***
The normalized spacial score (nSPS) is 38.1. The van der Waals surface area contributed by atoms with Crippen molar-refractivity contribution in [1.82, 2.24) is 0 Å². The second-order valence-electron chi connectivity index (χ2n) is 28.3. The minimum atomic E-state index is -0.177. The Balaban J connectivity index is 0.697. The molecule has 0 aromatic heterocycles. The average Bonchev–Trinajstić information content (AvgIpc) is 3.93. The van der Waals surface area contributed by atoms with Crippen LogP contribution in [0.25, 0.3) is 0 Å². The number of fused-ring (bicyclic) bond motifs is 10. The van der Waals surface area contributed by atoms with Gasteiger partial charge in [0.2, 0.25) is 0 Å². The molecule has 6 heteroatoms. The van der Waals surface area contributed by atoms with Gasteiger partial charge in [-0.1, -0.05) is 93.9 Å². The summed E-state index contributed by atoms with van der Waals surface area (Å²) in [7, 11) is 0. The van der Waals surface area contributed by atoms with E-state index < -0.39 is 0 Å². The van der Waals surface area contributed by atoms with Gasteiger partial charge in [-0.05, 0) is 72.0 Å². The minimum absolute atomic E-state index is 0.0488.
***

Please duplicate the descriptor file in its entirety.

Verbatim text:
The normalized spacial score (nSPS) is 38.1. The van der Waals surface area contributed by atoms with Crippen molar-refractivity contribution in [1.82, 2.24) is 0 Å². The second-order valence-electron chi connectivity index (χ2n) is 28.3. The minimum atomic E-state index is -0.177. The Balaban J connectivity index is 0.697. The molecule has 0 aromatic heterocycles. The average Bonchev–Trinajstić information content (AvgIpc) is 3.93. The van der Waals surface area contributed by atoms with Crippen LogP contribution in [0.25, 0.3) is 0 Å². The number of fused-ring (bicyclic) bond motifs is 10. The van der Waals surface area contributed by atoms with Gasteiger partial charge in [0.2, 0.25) is 0 Å². The molecule has 6 heteroatoms. The van der Waals surface area contributed by atoms with Gasteiger partial charge in [-0.1, -0.05) is 93.9 Å². The summed E-state index contributed by atoms with van der Waals surface area (Å²) in [7, 11) is 0. The van der Waals surface area contributed by atoms with E-state index < -0.39 is 0 Å². The van der Waals surface area contributed by atoms with Gasteiger partial charge in [-0.05, 0) is 72.0 Å². The minimum absolute atomic E-state index is 0.0488.